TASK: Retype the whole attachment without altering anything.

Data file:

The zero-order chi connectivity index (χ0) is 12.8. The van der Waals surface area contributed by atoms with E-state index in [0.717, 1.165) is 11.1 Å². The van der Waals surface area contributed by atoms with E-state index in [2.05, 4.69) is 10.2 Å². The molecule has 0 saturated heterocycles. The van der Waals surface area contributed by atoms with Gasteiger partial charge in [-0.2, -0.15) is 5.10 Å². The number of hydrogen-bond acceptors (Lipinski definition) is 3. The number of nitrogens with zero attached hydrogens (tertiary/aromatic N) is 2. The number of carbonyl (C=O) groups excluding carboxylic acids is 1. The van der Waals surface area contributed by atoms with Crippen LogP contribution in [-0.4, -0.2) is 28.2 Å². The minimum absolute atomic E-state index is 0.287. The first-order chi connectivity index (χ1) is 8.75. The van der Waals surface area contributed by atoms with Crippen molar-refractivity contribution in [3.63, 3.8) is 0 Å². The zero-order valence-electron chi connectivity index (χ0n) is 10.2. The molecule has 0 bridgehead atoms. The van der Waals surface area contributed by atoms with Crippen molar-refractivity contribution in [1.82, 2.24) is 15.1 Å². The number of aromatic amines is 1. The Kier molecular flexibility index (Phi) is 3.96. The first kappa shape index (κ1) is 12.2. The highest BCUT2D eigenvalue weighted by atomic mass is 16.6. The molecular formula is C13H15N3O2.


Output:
The zero-order chi connectivity index (χ0) is 12.8. The van der Waals surface area contributed by atoms with E-state index in [0.717, 1.165) is 11.1 Å². The van der Waals surface area contributed by atoms with E-state index in [2.05, 4.69) is 10.2 Å². The molecule has 0 saturated heterocycles. The van der Waals surface area contributed by atoms with Gasteiger partial charge in [-0.2, -0.15) is 5.10 Å². The number of hydrogen-bond acceptors (Lipinski definition) is 3. The number of nitrogens with zero attached hydrogens (tertiary/aromatic N) is 2. The number of carbonyl (C=O) groups excluding carboxylic acids is 1. The van der Waals surface area contributed by atoms with Crippen LogP contribution in [-0.4, -0.2) is 28.2 Å². The minimum absolute atomic E-state index is 0.287. The first-order chi connectivity index (χ1) is 8.75. The van der Waals surface area contributed by atoms with Crippen molar-refractivity contribution in [3.63, 3.8) is 0 Å². The zero-order valence-electron chi connectivity index (χ0n) is 10.2. The molecule has 0 bridgehead atoms. The van der Waals surface area contributed by atoms with Crippen molar-refractivity contribution in [1.82, 2.24) is 15.1 Å². The number of aromatic amines is 1. The Kier molecular flexibility index (Phi) is 3.96. The first kappa shape index (κ1) is 12.2. The highest BCUT2D eigenvalue weighted by atomic mass is 16.6. The molecular formula is C13H15N3O2.